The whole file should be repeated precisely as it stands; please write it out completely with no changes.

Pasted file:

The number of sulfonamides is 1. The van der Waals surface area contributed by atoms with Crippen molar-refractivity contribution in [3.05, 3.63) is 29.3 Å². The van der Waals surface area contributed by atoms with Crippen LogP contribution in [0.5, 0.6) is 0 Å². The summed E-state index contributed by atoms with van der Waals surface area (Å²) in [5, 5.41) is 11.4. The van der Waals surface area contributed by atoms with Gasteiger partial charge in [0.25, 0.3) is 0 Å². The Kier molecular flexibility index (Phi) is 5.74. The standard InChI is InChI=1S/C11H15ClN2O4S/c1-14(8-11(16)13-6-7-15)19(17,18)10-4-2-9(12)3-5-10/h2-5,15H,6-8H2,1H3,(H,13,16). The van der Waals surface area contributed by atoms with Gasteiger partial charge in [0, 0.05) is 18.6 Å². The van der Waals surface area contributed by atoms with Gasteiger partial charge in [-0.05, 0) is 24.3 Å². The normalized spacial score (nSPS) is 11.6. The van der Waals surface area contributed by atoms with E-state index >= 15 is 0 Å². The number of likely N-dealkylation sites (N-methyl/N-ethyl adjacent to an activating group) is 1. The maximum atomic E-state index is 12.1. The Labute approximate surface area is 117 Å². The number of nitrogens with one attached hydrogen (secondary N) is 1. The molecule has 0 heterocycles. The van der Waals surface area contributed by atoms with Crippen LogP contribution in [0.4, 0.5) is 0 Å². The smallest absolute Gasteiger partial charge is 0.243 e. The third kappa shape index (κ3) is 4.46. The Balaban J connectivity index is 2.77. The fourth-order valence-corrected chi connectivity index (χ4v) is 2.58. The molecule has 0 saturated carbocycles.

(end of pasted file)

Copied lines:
The number of sulfonamides is 1. The van der Waals surface area contributed by atoms with Crippen molar-refractivity contribution in [3.05, 3.63) is 29.3 Å². The van der Waals surface area contributed by atoms with Crippen LogP contribution in [0.5, 0.6) is 0 Å². The summed E-state index contributed by atoms with van der Waals surface area (Å²) in [5, 5.41) is 11.4. The van der Waals surface area contributed by atoms with Gasteiger partial charge in [0.25, 0.3) is 0 Å². The Kier molecular flexibility index (Phi) is 5.74. The standard InChI is InChI=1S/C11H15ClN2O4S/c1-14(8-11(16)13-6-7-15)19(17,18)10-4-2-9(12)3-5-10/h2-5,15H,6-8H2,1H3,(H,13,16). The van der Waals surface area contributed by atoms with Gasteiger partial charge in [0, 0.05) is 18.6 Å². The van der Waals surface area contributed by atoms with Gasteiger partial charge in [-0.05, 0) is 24.3 Å². The normalized spacial score (nSPS) is 11.6. The van der Waals surface area contributed by atoms with E-state index >= 15 is 0 Å². The number of likely N-dealkylation sites (N-methyl/N-ethyl adjacent to an activating group) is 1. The maximum atomic E-state index is 12.1. The Labute approximate surface area is 117 Å². The number of nitrogens with one attached hydrogen (secondary N) is 1. The molecule has 0 heterocycles. The van der Waals surface area contributed by atoms with Crippen LogP contribution in [0.4, 0.5) is 0 Å². The smallest absolute Gasteiger partial charge is 0.243 e. The third kappa shape index (κ3) is 4.46. The Balaban J connectivity index is 2.77. The fourth-order valence-corrected chi connectivity index (χ4v) is 2.58. The molecule has 0 saturated carbocycles.